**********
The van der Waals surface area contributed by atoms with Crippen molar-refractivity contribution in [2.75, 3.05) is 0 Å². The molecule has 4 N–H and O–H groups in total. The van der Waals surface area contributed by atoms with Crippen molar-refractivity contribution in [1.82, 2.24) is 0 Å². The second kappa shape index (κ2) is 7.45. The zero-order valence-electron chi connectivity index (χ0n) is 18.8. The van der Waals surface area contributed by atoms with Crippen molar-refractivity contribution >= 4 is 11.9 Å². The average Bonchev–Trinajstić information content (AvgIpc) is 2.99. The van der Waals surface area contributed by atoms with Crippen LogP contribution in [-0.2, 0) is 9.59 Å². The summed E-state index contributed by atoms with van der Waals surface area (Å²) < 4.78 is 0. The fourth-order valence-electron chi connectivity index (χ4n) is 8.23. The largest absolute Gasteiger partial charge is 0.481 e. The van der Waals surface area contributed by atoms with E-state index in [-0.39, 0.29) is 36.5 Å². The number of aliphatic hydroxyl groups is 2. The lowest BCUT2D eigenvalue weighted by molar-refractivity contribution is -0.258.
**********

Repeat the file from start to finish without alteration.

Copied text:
The van der Waals surface area contributed by atoms with Crippen molar-refractivity contribution in [2.75, 3.05) is 0 Å². The molecule has 4 N–H and O–H groups in total. The van der Waals surface area contributed by atoms with Crippen molar-refractivity contribution in [1.82, 2.24) is 0 Å². The second kappa shape index (κ2) is 7.45. The zero-order valence-electron chi connectivity index (χ0n) is 18.8. The van der Waals surface area contributed by atoms with Crippen molar-refractivity contribution >= 4 is 11.9 Å². The average Bonchev–Trinajstić information content (AvgIpc) is 2.99. The van der Waals surface area contributed by atoms with Crippen LogP contribution in [-0.2, 0) is 9.59 Å². The summed E-state index contributed by atoms with van der Waals surface area (Å²) < 4.78 is 0. The fourth-order valence-electron chi connectivity index (χ4n) is 8.23. The largest absolute Gasteiger partial charge is 0.481 e. The van der Waals surface area contributed by atoms with E-state index in [-0.39, 0.29) is 36.5 Å². The number of aliphatic hydroxyl groups is 2. The lowest BCUT2D eigenvalue weighted by molar-refractivity contribution is -0.258.